New ‘Apes’ film falls short of plausibility… but the FX are fantastic

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When this scavenger of pop culture first heard through the grapevine (epochs ago) of a ‘prequel’ of sorts to ‘Planet Of The Apes’, I assumed it would feature human actors in hairy suits with delicate, twitching features such as in the anthropomorphic characters in the ‘Apes’ films of 1968 and 2001. And the thought of it made me twitch for I wouldn’t want to see Helena Bonham Carter putting aside her Merchant Ivory frocks once again to regress to a silly, primitive form for the sake of humility while, quite frankly, the ape-human thing had been done to death. So I was glad to discover that ‘Rise Of The Planet Of The Apes’ would feature regular-looking apes that, for the most part, don’t speak. Without the exaggerated prosthetics, and thanks to some clever CGI and motion-captured technology, the primates in director Rupert Wyatt’s new film seem more genuine. And perhaps too genuine for viewers to fully appreciate their superhuman feats.

The story begins with a group of apes captured in a forest and taken to a lab to be experimented on with a drug called 1:12. When the drug’s effect on the apes is one of increased intelligence, it is suggested that 1:12 has the potential to cure human diseases of the mind, such as Alzheimer’s.

James Franco plays the lead scientist who becomes attached to a baby ape he christens ‘Caesar’ – and it’s a moniker that extrapolates on its ancient namesake to almost hysterical degree. There’s even a scene where a grown-up Caesar rounds up his troupes to take charge of their enemies (the human scientists) as well as settings of primitive wrestling between apes in an oval habitat that obliviously connote gladiators wrestling within colosseums of a biblical kind. That Caesar can coordinate an army so quickly, beginning with specific sign language between he and an ex-circus orang-utan allows for lots of laughs-out-loud amongst audience members. Indeed, some people seeing this film might suddenly feel uncertain if they’re watching a man-versus-nature disaster flick, or a camp action-comedy (by way of the National Geographic channel). The chuckles are warranted, for example, when our lead protagonist uses his hairy hand (complete with trusty opposable thumb, of course) to swiftly unlock the cages of his imprisoned chums. As movie-goers, we don’t mind entertaining sublime behaviour on the big screen, but even though we realise the medium of film involves certain elements of fantasy, blatant behaviours need to be somewhat plausible. That said, if you suspend your expectations of cinema sensibility, and go see this flick for what it is – a fantastical culmination of all the sci-fi ape epics that came before it – you’ll enjoy it more. Alternatively, if you enter the picture with a stern scientific-like arrogance, expect to be disappointed and revert, instead, to something like Steven Spielberg’s ‘Planet’ film for satisfaction – where right from the get-go, the first primate/human twitch switches you into fantasy gear.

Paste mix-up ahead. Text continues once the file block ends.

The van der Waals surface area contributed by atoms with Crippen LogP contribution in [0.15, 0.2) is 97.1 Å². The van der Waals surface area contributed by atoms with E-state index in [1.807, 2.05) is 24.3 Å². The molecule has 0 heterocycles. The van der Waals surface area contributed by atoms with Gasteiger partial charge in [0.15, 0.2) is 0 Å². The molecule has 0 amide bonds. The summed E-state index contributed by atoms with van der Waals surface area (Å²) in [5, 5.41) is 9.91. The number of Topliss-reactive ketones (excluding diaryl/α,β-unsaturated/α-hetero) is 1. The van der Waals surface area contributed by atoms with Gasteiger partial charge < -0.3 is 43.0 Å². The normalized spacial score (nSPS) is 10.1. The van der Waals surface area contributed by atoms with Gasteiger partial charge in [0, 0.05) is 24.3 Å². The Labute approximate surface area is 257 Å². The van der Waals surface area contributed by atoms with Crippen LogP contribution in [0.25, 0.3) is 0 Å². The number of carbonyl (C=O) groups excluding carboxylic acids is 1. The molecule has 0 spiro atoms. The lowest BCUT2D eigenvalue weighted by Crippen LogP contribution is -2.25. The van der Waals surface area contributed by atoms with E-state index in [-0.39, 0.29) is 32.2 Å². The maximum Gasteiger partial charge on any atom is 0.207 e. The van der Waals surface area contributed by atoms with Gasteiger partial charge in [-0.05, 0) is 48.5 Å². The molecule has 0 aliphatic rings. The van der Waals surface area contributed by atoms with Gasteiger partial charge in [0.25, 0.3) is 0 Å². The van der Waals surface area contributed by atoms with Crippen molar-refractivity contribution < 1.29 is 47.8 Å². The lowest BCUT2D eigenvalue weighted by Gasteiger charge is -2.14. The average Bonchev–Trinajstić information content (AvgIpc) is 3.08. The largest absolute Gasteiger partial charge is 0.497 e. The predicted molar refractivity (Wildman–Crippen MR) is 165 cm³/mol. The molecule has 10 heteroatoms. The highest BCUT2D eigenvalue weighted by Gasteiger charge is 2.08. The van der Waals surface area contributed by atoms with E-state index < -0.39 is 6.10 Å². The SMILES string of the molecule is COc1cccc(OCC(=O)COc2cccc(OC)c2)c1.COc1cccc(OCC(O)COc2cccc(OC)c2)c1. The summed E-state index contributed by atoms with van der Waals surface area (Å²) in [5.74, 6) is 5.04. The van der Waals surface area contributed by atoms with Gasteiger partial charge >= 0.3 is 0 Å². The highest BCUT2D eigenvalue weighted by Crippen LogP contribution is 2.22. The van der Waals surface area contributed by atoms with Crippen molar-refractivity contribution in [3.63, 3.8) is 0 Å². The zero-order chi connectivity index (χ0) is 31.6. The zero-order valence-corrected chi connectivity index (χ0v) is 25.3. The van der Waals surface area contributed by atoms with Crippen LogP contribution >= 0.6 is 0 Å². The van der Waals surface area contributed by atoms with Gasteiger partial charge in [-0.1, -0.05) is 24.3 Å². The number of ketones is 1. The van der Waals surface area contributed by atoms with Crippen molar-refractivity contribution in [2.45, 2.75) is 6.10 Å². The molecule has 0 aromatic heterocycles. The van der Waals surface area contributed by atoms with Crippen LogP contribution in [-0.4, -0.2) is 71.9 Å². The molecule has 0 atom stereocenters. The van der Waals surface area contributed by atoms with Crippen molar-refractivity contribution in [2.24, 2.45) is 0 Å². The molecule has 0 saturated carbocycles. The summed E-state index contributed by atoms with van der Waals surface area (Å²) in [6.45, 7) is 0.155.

Wyatt does a wonderful job in keeping the special effects tight, with some, such as when a gorilla dives from the Golden Gate Bridge into a helicopter to kill a bad-guy scientist, ready to be filed in movie-goers’ minds alongside classic images like King Kong straddling the Empire State. What the director fails to do is inject enough credibility in this war between man and his primate ancestors to fully satisfy. But then that might be the fault of the film’s writers and their undercooked script. And they ought to have no excuse for failing to deliver on plausibility. After all, they have the gift of language as well as fully opposable thumbs.

‘Rise Of The Planet Of The Apes’ is out in cinemas August 4 through 20th Century Fox.